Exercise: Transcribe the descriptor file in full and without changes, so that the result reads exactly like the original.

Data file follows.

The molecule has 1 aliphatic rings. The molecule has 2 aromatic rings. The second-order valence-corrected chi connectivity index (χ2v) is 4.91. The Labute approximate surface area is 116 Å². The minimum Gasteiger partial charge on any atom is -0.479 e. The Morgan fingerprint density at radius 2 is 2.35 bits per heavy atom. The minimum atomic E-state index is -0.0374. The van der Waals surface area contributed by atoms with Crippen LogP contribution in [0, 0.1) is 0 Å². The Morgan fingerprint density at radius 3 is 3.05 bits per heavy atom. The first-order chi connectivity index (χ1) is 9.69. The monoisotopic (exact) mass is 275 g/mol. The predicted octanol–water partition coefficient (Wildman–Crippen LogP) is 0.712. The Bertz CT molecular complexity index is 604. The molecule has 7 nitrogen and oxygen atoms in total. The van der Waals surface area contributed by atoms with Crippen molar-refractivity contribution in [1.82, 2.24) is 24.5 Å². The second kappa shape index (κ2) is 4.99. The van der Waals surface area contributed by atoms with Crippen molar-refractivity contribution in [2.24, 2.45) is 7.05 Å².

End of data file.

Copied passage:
The molecule has 1 aliphatic rings. The molecule has 2 aromatic rings. The second-order valence-corrected chi connectivity index (χ2v) is 4.91. The Labute approximate surface area is 116 Å². The minimum Gasteiger partial charge on any atom is -0.479 e. The Morgan fingerprint density at radius 2 is 2.35 bits per heavy atom. The minimum atomic E-state index is -0.0374. The van der Waals surface area contributed by atoms with Crippen LogP contribution in [0, 0.1) is 0 Å². The Morgan fingerprint density at radius 3 is 3.05 bits per heavy atom. The first-order chi connectivity index (χ1) is 9.69. The monoisotopic (exact) mass is 275 g/mol. The predicted octanol–water partition coefficient (Wildman–Crippen LogP) is 0.712. The Bertz CT molecular complexity index is 604. The molecule has 7 nitrogen and oxygen atoms in total. The van der Waals surface area contributed by atoms with Crippen molar-refractivity contribution in [1.82, 2.24) is 24.5 Å². The second kappa shape index (κ2) is 4.99. The van der Waals surface area contributed by atoms with Crippen molar-refractivity contribution in [2.24, 2.45) is 7.05 Å².